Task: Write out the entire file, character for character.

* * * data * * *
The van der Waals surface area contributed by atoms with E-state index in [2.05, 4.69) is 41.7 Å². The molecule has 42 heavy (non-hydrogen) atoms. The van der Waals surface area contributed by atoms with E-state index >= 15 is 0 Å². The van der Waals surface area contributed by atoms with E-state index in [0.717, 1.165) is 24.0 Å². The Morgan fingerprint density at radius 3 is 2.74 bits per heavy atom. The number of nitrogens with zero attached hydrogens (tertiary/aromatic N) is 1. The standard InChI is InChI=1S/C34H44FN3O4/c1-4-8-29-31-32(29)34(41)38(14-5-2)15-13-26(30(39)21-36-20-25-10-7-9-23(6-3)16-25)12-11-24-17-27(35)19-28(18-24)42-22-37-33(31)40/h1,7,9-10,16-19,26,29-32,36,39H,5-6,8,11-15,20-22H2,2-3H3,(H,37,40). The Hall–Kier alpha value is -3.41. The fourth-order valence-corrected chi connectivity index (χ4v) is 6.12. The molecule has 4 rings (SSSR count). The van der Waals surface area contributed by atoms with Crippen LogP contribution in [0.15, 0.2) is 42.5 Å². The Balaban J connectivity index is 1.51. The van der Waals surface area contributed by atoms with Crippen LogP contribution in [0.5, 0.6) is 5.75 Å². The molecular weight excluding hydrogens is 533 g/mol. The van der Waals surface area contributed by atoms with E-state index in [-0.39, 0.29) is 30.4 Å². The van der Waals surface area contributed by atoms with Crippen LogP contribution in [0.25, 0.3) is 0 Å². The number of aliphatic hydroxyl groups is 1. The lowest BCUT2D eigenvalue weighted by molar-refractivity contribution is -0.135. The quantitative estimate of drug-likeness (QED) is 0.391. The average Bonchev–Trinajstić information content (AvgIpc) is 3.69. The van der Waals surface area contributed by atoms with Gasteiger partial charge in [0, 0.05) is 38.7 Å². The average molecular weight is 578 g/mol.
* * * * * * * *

The van der Waals surface area contributed by atoms with E-state index in [2.05, 4.69) is 41.7 Å². The molecule has 42 heavy (non-hydrogen) atoms. The van der Waals surface area contributed by atoms with E-state index >= 15 is 0 Å². The van der Waals surface area contributed by atoms with E-state index in [0.717, 1.165) is 24.0 Å². The Morgan fingerprint density at radius 3 is 2.74 bits per heavy atom. The number of nitrogens with zero attached hydrogens (tertiary/aromatic N) is 1. The standard InChI is InChI=1S/C34H44FN3O4/c1-4-8-29-31-32(29)34(41)38(14-5-2)15-13-26(30(39)21-36-20-25-10-7-9-23(6-3)16-25)12-11-24-17-27(35)19-28(18-24)42-22-37-33(31)40/h1,7,9-10,16-19,26,29-32,36,39H,5-6,8,11-15,20-22H2,2-3H3,(H,37,40). The Hall–Kier alpha value is -3.41. The fourth-order valence-corrected chi connectivity index (χ4v) is 6.12. The molecule has 4 rings (SSSR count). The van der Waals surface area contributed by atoms with Crippen LogP contribution in [0.15, 0.2) is 42.5 Å². The Balaban J connectivity index is 1.51. The van der Waals surface area contributed by atoms with Crippen LogP contribution in [0.5, 0.6) is 5.75 Å². The molecular weight excluding hydrogens is 533 g/mol. The van der Waals surface area contributed by atoms with E-state index in [-0.39, 0.29) is 30.4 Å². The van der Waals surface area contributed by atoms with Crippen LogP contribution in [0.25, 0.3) is 0 Å². The number of aliphatic hydroxyl groups is 1. The lowest BCUT2D eigenvalue weighted by molar-refractivity contribution is -0.135. The quantitative estimate of drug-likeness (QED) is 0.391. The average Bonchev–Trinajstić information content (AvgIpc) is 3.69. The van der Waals surface area contributed by atoms with Gasteiger partial charge in [0, 0.05) is 38.7 Å². The average molecular weight is 578 g/mol.